Risk communication when serving customers with food allergies in restaurants in the United States

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dc.contributor.author Wen, Han
dc.date.accessioned 2015-07-24T15:33:55Z
dc.date.available 2015-07-24T15:33:55Z
dc.date.issued 2015-08-01 en_US
dc.identifier.uri http://hdl.handle.net/2097/20109
dc.description.abstract Food allergies affect nearly 15 million Americans, and accommodating customers with food allergies has become a challenge for the restaurant industry. One third of the fatal food allergy reactions occurred in restaurants, and it is important for the restaurant industry to properly communicate and manage the food allergy risks. This study explored perceived risks and risk communication related behaviors of restaurant staff when serving customers with food allergies by using both qualitative (interviews) and quantitative (online survey) approaches. Telephone interviews with 16 restaurant managers were audio-recorded, transcribed verbatim, and organized to identify themes. Most participants were aware of the severity of food allergy reactions but perceived that it was the customers’ responsibilities communicating their food allergies with restaurant staff before placing their orders. Training for service staff on food allergies and risk communication topics were limited, and some managers perceived such training unnecessary for restaurant business. Findings from interviews were used to develop an online survey instrument. The survey instrument was pilot-tested and distributed to restaurant employee panels by an online survey research firm. Of 1,328 accessed the survey, 316 usable survey responses (23.8%) were collected from full-service restaurant service staff. Data analyses included descriptive statistics, independent samples t-test, ANOVA, and regression analyses. Results indicated that limited information about food allergies was provided on printed (35.1%) or online menus (28.2%), and very few restaurants had separate menus (8.5%) or complete ingredient lists (14.6%) for customers with food allergies. Meanwhile, restaurant servers lacked knowledge about common food allergens (12.7% correct), differences between food allergies and intolerances (34.2% correct), and government regulations related to food allergies (15.5% correct). Most restaurant servers (82.0%) agreed or strongly agreed that initiating communication and preventing food allergy reactions were responsibilities of customers with food allergies. Perceived severity of food allergy reactions, previous communication training, sources of media exposure, and perceived responsibilities of preventing food allergy reactions were found to influence restaurant servers’ risk reduction and communication behaviors (R²=0.367, p<0.001). Restaurateurs, foodservice educators, food allergy advocates, and policy makers may use these findings when developing food allergy training and strategies to prevent food allergy reactions in restaurants. en_US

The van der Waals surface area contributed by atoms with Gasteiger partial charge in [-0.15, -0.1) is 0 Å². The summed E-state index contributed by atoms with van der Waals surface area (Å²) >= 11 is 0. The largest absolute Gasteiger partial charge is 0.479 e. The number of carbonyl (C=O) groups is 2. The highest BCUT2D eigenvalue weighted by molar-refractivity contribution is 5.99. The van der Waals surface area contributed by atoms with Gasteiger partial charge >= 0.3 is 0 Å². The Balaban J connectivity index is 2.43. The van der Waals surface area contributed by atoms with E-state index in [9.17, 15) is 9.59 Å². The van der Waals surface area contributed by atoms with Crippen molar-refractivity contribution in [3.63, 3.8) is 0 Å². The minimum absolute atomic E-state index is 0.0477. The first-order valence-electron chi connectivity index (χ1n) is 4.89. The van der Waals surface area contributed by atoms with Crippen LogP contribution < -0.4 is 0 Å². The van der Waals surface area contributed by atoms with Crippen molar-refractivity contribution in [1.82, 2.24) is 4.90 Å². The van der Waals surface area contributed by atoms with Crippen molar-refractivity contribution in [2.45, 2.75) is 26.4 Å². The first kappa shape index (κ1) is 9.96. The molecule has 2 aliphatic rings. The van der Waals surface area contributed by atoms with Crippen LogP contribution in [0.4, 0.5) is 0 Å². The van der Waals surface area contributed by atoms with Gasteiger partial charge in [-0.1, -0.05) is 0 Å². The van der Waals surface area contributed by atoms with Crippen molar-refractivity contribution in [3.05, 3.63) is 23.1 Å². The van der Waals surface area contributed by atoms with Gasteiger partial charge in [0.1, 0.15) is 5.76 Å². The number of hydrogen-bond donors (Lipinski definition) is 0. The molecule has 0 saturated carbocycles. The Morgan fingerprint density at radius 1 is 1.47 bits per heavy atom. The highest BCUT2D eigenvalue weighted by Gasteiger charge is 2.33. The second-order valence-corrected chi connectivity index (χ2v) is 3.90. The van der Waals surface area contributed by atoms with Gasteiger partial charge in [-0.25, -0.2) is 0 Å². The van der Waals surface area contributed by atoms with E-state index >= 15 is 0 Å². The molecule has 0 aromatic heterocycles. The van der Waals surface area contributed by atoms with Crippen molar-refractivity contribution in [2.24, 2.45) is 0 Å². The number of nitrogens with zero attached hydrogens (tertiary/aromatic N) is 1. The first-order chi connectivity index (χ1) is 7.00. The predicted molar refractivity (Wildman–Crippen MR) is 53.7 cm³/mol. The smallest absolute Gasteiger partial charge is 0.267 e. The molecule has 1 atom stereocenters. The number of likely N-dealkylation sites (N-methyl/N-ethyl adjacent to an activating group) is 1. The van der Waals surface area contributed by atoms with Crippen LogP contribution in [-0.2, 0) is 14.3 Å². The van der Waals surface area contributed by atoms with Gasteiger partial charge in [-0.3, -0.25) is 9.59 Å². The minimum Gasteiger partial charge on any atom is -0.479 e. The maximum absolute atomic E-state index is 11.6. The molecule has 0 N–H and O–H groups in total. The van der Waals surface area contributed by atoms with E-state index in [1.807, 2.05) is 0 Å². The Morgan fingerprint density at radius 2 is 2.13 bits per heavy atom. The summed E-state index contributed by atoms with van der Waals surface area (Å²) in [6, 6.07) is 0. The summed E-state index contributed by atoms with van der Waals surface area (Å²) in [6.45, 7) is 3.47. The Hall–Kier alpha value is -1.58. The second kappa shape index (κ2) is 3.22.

dc.description.sponsorship Graduate School of Kansas State University en_US
dc.language.iso en_US en_US
dc.publisher Kansas State University en
dc.subject Food allergy en_US
dc.subject Restaurant en_US
dc.subject Manager en_US
dc.subject Servers en_US
dc.subject Risk perception en_US
dc.subject Risk communication en_US
dc.title Risk communication when serving customers with food allergies in restaurants in the United States en_US
dc.type Dissertation en_US
dc.description.degree Doctor of Philosophy en_US
dc.description.level Doctoral en_US
dc.description.department Hospitality Management and Dietetics en_US
dc.description.advisor Junehee Kwon en_US
dc.subject.umi Communication (0459) en_US
dc.subject.umi Health Education (0680) en_US
dc.subject.umi Management (0454) en_US
dc.date.published 2015 en_US
dc.date.graduationmonth August en_US

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